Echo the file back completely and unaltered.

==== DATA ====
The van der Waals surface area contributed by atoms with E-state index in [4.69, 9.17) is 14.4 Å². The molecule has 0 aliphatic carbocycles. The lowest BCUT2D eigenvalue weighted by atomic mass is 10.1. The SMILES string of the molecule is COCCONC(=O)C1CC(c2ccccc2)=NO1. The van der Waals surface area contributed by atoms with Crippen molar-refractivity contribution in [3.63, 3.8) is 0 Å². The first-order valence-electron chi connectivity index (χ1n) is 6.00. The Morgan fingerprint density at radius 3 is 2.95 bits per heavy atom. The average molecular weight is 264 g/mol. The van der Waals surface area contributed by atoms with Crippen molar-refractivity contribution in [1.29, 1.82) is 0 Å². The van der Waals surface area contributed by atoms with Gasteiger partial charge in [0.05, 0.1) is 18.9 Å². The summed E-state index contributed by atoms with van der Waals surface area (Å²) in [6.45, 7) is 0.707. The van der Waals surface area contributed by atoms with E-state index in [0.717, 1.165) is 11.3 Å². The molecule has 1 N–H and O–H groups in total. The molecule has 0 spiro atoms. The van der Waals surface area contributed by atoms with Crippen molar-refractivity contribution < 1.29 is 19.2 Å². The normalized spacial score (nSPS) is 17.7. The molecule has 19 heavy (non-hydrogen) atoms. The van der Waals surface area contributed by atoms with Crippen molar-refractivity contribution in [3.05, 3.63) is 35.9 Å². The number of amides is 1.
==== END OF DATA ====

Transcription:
The van der Waals surface area contributed by atoms with E-state index in [4.69, 9.17) is 14.4 Å². The molecule has 0 aliphatic carbocycles. The lowest BCUT2D eigenvalue weighted by atomic mass is 10.1. The SMILES string of the molecule is COCCONC(=O)C1CC(c2ccccc2)=NO1. The van der Waals surface area contributed by atoms with Crippen molar-refractivity contribution in [3.63, 3.8) is 0 Å². The first-order valence-electron chi connectivity index (χ1n) is 6.00. The Morgan fingerprint density at radius 3 is 2.95 bits per heavy atom. The average molecular weight is 264 g/mol. The van der Waals surface area contributed by atoms with Crippen molar-refractivity contribution in [1.29, 1.82) is 0 Å². The van der Waals surface area contributed by atoms with Gasteiger partial charge in [0.05, 0.1) is 18.9 Å². The summed E-state index contributed by atoms with van der Waals surface area (Å²) in [6.45, 7) is 0.707. The van der Waals surface area contributed by atoms with E-state index in [0.717, 1.165) is 11.3 Å². The molecule has 1 N–H and O–H groups in total. The molecule has 0 spiro atoms. The van der Waals surface area contributed by atoms with Crippen molar-refractivity contribution < 1.29 is 19.2 Å². The normalized spacial score (nSPS) is 17.7. The molecule has 19 heavy (non-hydrogen) atoms. The van der Waals surface area contributed by atoms with Crippen molar-refractivity contribution in [3.05, 3.63) is 35.9 Å². The number of amides is 1.